Lee's Greenhouse ... continued

Lee's log greenhouse  

The many bottles scattered in among the plants are heat traps. They are filled with old coffee grounds and water and used to collect heat during the day, which is then released slowly during the cooler nighttime hours.

We use a wood stove and fans for back up heat in the early spring when the seedlings are fragile, or in the winter when I use the green house and attached shop as my art studio.

I do not care for the fragile state of the plastic, but it did do the job, and I noticed that there was very little hardening off shock and virtually no transplant shock for seedlings. I have always made my own potting soil from my own compost mixed with the soil from the gardens. I feel that this gives the seedling a little extra grip when they are moved out to the gardens. The only perils my seedlings seem to encounter are high wind burn and cutworm issues, and I have overcome most of this by letting chickens into the gardens in mobile chicken tractors and using sleeves around the stem of each plant.

more plant starts

As far as planting procedures, I go by dates and every year is a little different. I start my tomatoes on March 15- April 1st, according to the outside weather and my orders for the summer. I plant my cold crops, peas, and other hardy seeds on April 1st outside, and then my potatoes on Mother's Day from cuttings I start in the green house. On May 15th, I set out my corn in peat pots or newspaper pots that have been started 2 weeks earlier in the green house. If it is a cold, wet year, I will dig a ditch and fill it with two inches of horse manure, a layer of soil, and then cover the whole row with plastic. When the plants push the plastic out of the ground, they are on their own and the plastic is removed for the season. Tomatoes are set out according to wind and temperatures and my instincts as to how the type of seedling is hardening off.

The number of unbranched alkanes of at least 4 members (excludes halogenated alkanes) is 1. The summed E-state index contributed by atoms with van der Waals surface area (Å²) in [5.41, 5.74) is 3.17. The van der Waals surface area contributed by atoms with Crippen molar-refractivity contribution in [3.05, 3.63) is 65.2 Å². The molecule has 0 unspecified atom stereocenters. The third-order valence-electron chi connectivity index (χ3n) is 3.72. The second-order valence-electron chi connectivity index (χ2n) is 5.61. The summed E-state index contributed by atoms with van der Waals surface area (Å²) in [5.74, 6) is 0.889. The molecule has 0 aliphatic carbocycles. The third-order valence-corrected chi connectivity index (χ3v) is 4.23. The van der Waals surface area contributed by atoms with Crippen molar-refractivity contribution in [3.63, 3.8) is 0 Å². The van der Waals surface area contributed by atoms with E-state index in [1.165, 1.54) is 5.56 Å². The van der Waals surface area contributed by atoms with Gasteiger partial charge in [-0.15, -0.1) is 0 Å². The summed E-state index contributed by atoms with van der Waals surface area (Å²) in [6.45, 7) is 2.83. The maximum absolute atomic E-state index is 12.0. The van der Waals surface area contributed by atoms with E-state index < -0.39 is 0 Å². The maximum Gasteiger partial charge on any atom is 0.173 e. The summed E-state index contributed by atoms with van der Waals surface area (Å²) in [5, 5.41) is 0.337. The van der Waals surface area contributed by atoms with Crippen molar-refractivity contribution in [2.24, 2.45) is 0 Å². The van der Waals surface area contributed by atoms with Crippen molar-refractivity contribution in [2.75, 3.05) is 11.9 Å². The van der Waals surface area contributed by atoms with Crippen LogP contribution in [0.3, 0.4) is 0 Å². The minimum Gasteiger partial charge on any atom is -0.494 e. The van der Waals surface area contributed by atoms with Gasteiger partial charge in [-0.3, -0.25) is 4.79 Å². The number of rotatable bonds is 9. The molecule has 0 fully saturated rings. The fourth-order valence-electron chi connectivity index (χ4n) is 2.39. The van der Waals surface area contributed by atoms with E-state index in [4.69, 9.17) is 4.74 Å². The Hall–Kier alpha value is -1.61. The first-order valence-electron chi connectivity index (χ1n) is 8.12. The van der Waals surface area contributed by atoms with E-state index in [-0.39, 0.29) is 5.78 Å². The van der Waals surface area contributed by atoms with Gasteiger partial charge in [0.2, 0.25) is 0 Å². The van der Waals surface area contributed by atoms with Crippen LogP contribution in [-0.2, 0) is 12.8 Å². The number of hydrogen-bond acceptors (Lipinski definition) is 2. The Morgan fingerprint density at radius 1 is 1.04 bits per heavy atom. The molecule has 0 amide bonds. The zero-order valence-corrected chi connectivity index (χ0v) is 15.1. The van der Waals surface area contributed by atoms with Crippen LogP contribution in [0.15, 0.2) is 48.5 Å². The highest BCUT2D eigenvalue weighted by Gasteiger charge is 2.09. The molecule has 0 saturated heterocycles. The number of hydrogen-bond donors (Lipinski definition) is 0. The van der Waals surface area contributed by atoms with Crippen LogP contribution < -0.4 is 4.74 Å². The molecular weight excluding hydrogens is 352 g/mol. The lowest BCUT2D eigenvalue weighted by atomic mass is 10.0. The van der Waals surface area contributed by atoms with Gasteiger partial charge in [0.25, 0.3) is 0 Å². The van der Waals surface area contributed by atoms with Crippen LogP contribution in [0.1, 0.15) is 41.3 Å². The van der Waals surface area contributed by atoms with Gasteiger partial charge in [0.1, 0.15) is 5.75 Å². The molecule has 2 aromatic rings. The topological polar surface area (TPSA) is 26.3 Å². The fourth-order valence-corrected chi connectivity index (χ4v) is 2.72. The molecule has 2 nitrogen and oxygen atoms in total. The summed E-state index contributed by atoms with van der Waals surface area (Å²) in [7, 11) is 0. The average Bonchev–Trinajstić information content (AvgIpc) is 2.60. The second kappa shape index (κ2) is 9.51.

full greenhouse

Watering is done mostly by hand with a sieve dipper from the rainwater collected from the leaking roof. Watering is always done in the early evening, and never in the heat of the day. When the hot season hits, and I feel the plants need more water, I will water in the evening and again in the early morning.

I also move the seedlings around a great deal. One reason is to share the sunlight from the front window, but also to toughen the stems up to face the severe winds they will encounter. There is a constant rotation of seedlings being started, transplanted, thinned, hardened off, and moved to the gardens through most of the growing season.


When the main crop has been planted outside in the garden, the heat-loving crops such as squash and cucumbers are allowed to grow and climb up the inside of the glassine windows and provide shade for the breakfast nook on the backside of the green house.

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